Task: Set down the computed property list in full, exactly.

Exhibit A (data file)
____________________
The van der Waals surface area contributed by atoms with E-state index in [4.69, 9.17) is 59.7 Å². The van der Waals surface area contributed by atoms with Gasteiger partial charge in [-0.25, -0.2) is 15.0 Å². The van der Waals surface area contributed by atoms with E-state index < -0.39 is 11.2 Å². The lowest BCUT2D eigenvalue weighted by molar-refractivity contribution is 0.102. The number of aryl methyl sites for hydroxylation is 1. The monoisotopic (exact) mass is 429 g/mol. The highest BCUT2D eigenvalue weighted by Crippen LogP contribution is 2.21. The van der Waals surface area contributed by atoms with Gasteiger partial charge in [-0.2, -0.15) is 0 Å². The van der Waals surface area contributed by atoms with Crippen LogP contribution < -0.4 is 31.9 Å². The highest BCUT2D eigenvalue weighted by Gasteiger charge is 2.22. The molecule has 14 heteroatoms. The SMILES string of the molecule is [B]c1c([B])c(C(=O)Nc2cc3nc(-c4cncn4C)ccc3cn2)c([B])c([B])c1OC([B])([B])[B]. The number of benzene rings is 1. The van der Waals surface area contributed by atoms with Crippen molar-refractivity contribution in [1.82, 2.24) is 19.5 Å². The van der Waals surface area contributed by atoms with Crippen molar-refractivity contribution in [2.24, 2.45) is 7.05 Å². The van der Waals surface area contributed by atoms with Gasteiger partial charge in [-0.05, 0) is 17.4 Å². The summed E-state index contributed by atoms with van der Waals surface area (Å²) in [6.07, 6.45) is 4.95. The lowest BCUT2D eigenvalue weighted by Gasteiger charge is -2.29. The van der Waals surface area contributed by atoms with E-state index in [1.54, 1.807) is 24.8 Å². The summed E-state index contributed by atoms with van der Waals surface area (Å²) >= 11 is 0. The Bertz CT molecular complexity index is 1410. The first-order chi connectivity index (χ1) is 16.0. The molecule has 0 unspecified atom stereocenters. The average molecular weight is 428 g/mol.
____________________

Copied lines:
The van der Waals surface area contributed by atoms with E-state index in [4.69, 9.17) is 59.7 Å². The van der Waals surface area contributed by atoms with Gasteiger partial charge in [-0.25, -0.2) is 15.0 Å². The van der Waals surface area contributed by atoms with E-state index < -0.39 is 11.2 Å². The lowest BCUT2D eigenvalue weighted by molar-refractivity contribution is 0.102. The number of aryl methyl sites for hydroxylation is 1. The monoisotopic (exact) mass is 429 g/mol. The highest BCUT2D eigenvalue weighted by Crippen LogP contribution is 2.21. The van der Waals surface area contributed by atoms with Gasteiger partial charge in [-0.2, -0.15) is 0 Å². The van der Waals surface area contributed by atoms with Crippen LogP contribution < -0.4 is 31.9 Å². The highest BCUT2D eigenvalue weighted by Gasteiger charge is 2.22. The molecule has 14 heteroatoms. The SMILES string of the molecule is [B]c1c([B])c(C(=O)Nc2cc3nc(-c4cncn4C)ccc3cn2)c([B])c([B])c1OC([B])([B])[B]. The number of benzene rings is 1. The van der Waals surface area contributed by atoms with Crippen molar-refractivity contribution in [1.82, 2.24) is 19.5 Å². The van der Waals surface area contributed by atoms with Crippen molar-refractivity contribution in [2.24, 2.45) is 7.05 Å². The van der Waals surface area contributed by atoms with Gasteiger partial charge in [-0.05, 0) is 17.4 Å². The summed E-state index contributed by atoms with van der Waals surface area (Å²) in [6.07, 6.45) is 4.95. The lowest BCUT2D eigenvalue weighted by Gasteiger charge is -2.29. The van der Waals surface area contributed by atoms with E-state index in [1.54, 1.807) is 24.8 Å². The summed E-state index contributed by atoms with van der Waals surface area (Å²) >= 11 is 0. The Bertz CT molecular complexity index is 1410. The first-order chi connectivity index (χ1) is 16.0. The molecule has 0 unspecified atom stereocenters. The average molecular weight is 428 g/mol.